Eight years have passed since the events of The Dark Knight, which in and of itself was an interesting direction taken by co-writer/director Christopher Nolan.  That long of a time period between stories allowed for lots of physical and mental scars to heal, as well as new ones to form.  Gotham City is no longer the crime-filled hostile zone that it was early in Batman's career, and Harvey Dent's legacy has led to over 1000 men arrested and put in prison for their crimes.  Bruce Wayne (Christian Bale) hasn't put on the cowl and cape at all during that time, and he lives mostly in recluse away from the public eye.

This is all the calm before the storm, however.  There's a new force who wants to make a statement to those in power, and his name is Bane (Tom Hardy).  What he wants isn't quite clear at first, but his entrance in the film's first action sequence shows he has the will, the motivation, and the manpower to pull off some serious stuff.

Then there's the mysterious Selina Kyle (Anne Hathaway), who has motives of her own.  She breaks into Wayne Manor and meets Bruce Wayne early in the film, only to make a swift getaway.  She's in cahoots with a rival corporation of Wayne Enterprises for their own financial gain.  She's also radically different from any other version of Catwoman in the past; she's much more of a traditional femme fatale than anything else.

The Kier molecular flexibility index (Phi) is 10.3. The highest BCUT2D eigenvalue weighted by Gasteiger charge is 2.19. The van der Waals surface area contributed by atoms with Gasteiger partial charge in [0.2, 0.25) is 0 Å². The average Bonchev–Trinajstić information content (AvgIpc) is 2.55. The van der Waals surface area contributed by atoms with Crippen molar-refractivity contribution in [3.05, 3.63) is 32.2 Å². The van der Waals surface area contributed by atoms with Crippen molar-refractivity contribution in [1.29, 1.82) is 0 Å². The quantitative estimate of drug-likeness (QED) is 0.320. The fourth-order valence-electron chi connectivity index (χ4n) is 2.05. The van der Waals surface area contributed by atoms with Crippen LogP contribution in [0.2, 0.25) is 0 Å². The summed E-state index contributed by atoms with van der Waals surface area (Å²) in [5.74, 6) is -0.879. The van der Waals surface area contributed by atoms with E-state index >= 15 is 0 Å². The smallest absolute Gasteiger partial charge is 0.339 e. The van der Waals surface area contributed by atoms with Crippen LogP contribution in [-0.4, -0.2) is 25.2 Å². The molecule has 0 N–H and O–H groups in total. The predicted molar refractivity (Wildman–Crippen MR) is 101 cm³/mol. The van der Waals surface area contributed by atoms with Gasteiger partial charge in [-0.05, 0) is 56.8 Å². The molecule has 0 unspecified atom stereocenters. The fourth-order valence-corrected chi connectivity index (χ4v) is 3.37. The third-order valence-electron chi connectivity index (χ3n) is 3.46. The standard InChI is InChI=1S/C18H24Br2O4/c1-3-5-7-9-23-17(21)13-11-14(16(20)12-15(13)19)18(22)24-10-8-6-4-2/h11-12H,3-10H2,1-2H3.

Speaking of Wayne Enterprises, tell me if this sounds like a reflection of modern times: due to a number of poor financial investments the company has made, the company is facing either filing chapter 11, or be bought out by another investor.  Enter Miranda Tate (Marion Cotillard), who Bruce Wayne trusts Wayne Enterprises' future to.

All of these details come about within the first 40 minutes or so of the film, which are individually small parts of the film's much larger plot.  I haven't even touched on Bane's ultimate plan to take over Gotham City or how he plans on doing it.  You'll also notice I haven't mentioned what Batman does in the film, since he doesn't actually show up until a massive bike chase through downtown Gotham City.

There's also John Blake (Joseph Gordon-Levitt, who's quickly become one of my favorite young actors), a young police officer who builds a strong relationship with Commissioner Gordon throughout the film.  Blake becomes critical to the plot by the climactic war that breaks out, but I can't go into too many details about him without spoiling a whole lot of details along the way.